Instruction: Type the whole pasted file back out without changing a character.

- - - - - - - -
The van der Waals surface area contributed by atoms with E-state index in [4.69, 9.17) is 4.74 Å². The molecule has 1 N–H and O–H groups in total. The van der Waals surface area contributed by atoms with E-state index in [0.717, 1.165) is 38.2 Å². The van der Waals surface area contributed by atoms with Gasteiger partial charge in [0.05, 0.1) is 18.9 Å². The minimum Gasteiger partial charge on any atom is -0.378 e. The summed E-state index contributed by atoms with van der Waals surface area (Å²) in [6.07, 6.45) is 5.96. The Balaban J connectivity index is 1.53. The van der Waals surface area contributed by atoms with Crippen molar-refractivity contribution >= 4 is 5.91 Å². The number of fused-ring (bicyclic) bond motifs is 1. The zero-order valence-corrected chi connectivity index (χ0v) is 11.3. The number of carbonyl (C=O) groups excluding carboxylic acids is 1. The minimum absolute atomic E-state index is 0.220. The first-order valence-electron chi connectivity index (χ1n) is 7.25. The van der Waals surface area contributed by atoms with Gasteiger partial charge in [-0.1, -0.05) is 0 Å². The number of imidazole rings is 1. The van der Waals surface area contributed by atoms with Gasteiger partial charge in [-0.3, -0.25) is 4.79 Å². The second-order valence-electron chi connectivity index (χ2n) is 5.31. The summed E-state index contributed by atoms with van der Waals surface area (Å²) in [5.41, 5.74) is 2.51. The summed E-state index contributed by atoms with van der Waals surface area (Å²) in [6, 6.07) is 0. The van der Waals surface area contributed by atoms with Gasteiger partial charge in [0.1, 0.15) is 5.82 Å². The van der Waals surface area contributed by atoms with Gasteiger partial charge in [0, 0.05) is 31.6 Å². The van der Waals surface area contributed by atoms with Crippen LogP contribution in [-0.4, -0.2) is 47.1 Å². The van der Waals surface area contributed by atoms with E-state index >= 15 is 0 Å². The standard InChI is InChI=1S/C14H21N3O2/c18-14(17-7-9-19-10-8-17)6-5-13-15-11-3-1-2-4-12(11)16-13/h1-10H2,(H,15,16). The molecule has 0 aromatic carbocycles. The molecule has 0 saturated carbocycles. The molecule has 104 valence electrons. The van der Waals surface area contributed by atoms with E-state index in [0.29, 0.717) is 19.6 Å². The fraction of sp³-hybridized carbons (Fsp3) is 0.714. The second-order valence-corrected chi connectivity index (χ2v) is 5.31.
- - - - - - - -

The van der Waals surface area contributed by atoms with E-state index in [4.69, 9.17) is 4.74 Å². The molecule has 1 N–H and O–H groups in total. The van der Waals surface area contributed by atoms with E-state index in [0.717, 1.165) is 38.2 Å². The van der Waals surface area contributed by atoms with Gasteiger partial charge in [0.05, 0.1) is 18.9 Å². The minimum Gasteiger partial charge on any atom is -0.378 e. The summed E-state index contributed by atoms with van der Waals surface area (Å²) in [6.07, 6.45) is 5.96. The Balaban J connectivity index is 1.53. The van der Waals surface area contributed by atoms with Crippen molar-refractivity contribution >= 4 is 5.91 Å². The number of fused-ring (bicyclic) bond motifs is 1. The zero-order valence-corrected chi connectivity index (χ0v) is 11.3. The number of carbonyl (C=O) groups excluding carboxylic acids is 1. The minimum absolute atomic E-state index is 0.220. The first-order valence-electron chi connectivity index (χ1n) is 7.25. The van der Waals surface area contributed by atoms with Gasteiger partial charge in [-0.1, -0.05) is 0 Å². The number of imidazole rings is 1. The van der Waals surface area contributed by atoms with Gasteiger partial charge in [-0.3, -0.25) is 4.79 Å². The second-order valence-electron chi connectivity index (χ2n) is 5.31. The summed E-state index contributed by atoms with van der Waals surface area (Å²) in [5.41, 5.74) is 2.51. The summed E-state index contributed by atoms with van der Waals surface area (Å²) in [6, 6.07) is 0. The van der Waals surface area contributed by atoms with Gasteiger partial charge in [0.1, 0.15) is 5.82 Å². The van der Waals surface area contributed by atoms with Gasteiger partial charge in [0, 0.05) is 31.6 Å². The van der Waals surface area contributed by atoms with Crippen LogP contribution in [-0.4, -0.2) is 47.1 Å². The van der Waals surface area contributed by atoms with E-state index >= 15 is 0 Å². The standard InChI is InChI=1S/C14H21N3O2/c18-14(17-7-9-19-10-8-17)6-5-13-15-11-3-1-2-4-12(11)16-13/h1-10H2,(H,15,16). The molecule has 0 aromatic carbocycles. The molecule has 0 saturated carbocycles. The molecule has 104 valence electrons. The van der Waals surface area contributed by atoms with E-state index in [0.29, 0.717) is 19.6 Å². The fraction of sp³-hybridized carbons (Fsp3) is 0.714. The second-order valence-corrected chi connectivity index (χ2v) is 5.31.